Man with the Broken Nose is a sculpture by Auguste Rodin created between 1863 and 1864 and approved by the Salon in 1875. It is considered the first by Rodin in which life is represented over the grace pervading the academic circles and aesthetic of the time. Rodin lost the back of the bust. In 1880, a second model, this time in bronze, was cast and is the surviving cast of the piece. A marble copy was made by Léon Fourquet. In 1863, Rodin adapted a stable to become his atelier, where he worked with an amateur model by the name of "Bibi" to make his first model of the mask. According to Rainer Maria face, it had the face of a live man which, when explored, was full of agitation and disorder". The sculpture was cast on bronze with black and green patina, it has a 12.5 x 15.1 x 15.3 cm base. Though there is a clear influence by other works at the Louvre, this mask represents the fidelity on contours, characteristic of Rodin, made clear in the profound wrinkles and severe facial expression; this work was crucial in Rodin's unique aesthetical development.

According to the artist himself: "That mask determined all my future work. Since, I've tried to see my works from all possible points of view and to draw them in every one of their aspects; that mask has been on my mind in every thing I have done". His portraits have a singular life and individuality because Rodin stayed on his contour modeling principles; the mask was titled Portrait of M. *** and was rejected because it presented a man with a broken nose and strong, sharp facial features.

Naomi Watts filmography

Naomi Watts is a British actress and producer who has appeared in films, television series, video games. She emigrated with her family to Australia from the United Kingdom at the age of 14. Watts made her debut in the 1986 Australian film For Love Alone, she pursued a brief career in the fashion industry including as a model and as a fashion editor. After attending a drama workshop, she pursued acting as a career, she appeared in the sitcom Hey Dad..!, the soap opera Home and Away. Her first lead role was in the 1993 thriller Gross Misconduct, where she played a student who seduces her teacher, accuses him of rape, she transitioned to Hollywood productions in the mid to late 1990s starring in the science fiction film Tank Girl, horror film Children of the Corn IV: The Gathering, biographical drama Dangerous Beauty. Watts played an aspiring actress in David Lynch's neo-noir film Mulholland Drive in 2001, it garnered her international recognition. She starred as journalist Rachel Keller in the horror remake The Ring, reprised the role in its sequel The Ring Two.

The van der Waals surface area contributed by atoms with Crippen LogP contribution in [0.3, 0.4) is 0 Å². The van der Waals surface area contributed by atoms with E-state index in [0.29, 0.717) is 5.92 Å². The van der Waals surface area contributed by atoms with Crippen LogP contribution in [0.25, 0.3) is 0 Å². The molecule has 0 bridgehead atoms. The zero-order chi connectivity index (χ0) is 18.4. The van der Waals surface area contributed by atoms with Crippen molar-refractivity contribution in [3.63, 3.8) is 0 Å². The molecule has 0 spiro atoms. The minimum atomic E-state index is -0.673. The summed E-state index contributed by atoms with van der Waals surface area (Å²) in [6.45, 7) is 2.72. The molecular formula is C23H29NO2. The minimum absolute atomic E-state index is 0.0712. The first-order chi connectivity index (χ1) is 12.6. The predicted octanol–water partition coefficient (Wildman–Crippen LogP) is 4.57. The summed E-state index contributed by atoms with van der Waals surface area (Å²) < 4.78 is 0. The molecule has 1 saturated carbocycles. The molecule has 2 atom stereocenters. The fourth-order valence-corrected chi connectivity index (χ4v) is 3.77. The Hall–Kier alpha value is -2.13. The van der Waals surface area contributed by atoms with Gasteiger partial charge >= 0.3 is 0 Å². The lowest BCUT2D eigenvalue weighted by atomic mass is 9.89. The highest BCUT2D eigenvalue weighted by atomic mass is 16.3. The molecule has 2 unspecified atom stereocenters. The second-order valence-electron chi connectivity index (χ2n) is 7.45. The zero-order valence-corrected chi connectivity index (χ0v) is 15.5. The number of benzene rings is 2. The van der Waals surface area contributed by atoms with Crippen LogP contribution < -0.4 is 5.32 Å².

Watts portrayed a grief-stricken mother with a history of substance abuse in Alejandro González Iñárritu-directed 21 Grams. For the role she garnered a nomination for Best Actress at the Academy Awards, British Academy Film Awards, Screen Actors Guild Awards. Watts played Ann Darrow in Peter Jackson's monster film remake King Kong, for which she won the Saturn Award for Best Actress. In the same year she voiced Darrow in her only video game role to date, the video game adaptation to King Kong. For the role, she was nominated for Best Performance by a Female at the 2005 Spike Video Game Awards. Five years she portrayed CIA officer Valerie Plame in biographical drama Fair Game with Sean Penn. In 2011, Watts played FBI director J. Edgar Hoover's secretary Helen Gandy in the biographical drama J. Edgar with Leonardo DiCaprio; the following year, she starred as a doctor, caught up by the aftermath of the 2004 Indian Ocean tsunami with her family in The Impossible. For her performance, Watts received nominations for Best Actress at the Oscars and Golden Globe Awards.

She reteamed with Iñárritu on the 2014 black comedy Birdman. In 2017, Watts starred in the third season of Lynch's television series Twin Peaks and as a psychologist in psychological thriller series Gypsy which she was executive producer of, she played Queen Mechthild in the romantic drama Ophelia. Two years Watts portrayed Fox News journalist Gretchen Carlson in the miniseries The Loudest Voice. List of awards and nominations received by Naomi Watts Naomi Watts on IMDb

Ten Little Wizards

Ten Little Wizards is a novel by Michael Kurland featuring Randall Garrett's alternate history detective Lord Darcy. It was first published in paperback by Ace Books in 1988; the Lord Darcy stories are set in an alternate world whose history diverged from our own during the reign of King Richard the Lionheart, in which King John never reigned and most of western Europe and the Americas are united in an Angevin Empire whose continental possessions were never lost by that king. In this world a magic-based technology has developed in place of the science of our own world; the title is an allusion to Agatha Christie's Ten Little Niggers, a classic of detective literature, now always referred to by its US title, And Then There Were None. Someone is killing wizards, doing so without the use of magic. Lord Darcy is sent to investigate, he must uncover the murderer and ascertain whether the whole business is a ploy to kill the king himself. To complicate matters Darcy must investigate during the preparations for the investiture of Gwiliam, Duke of Lancaster, as Prince of Gaul.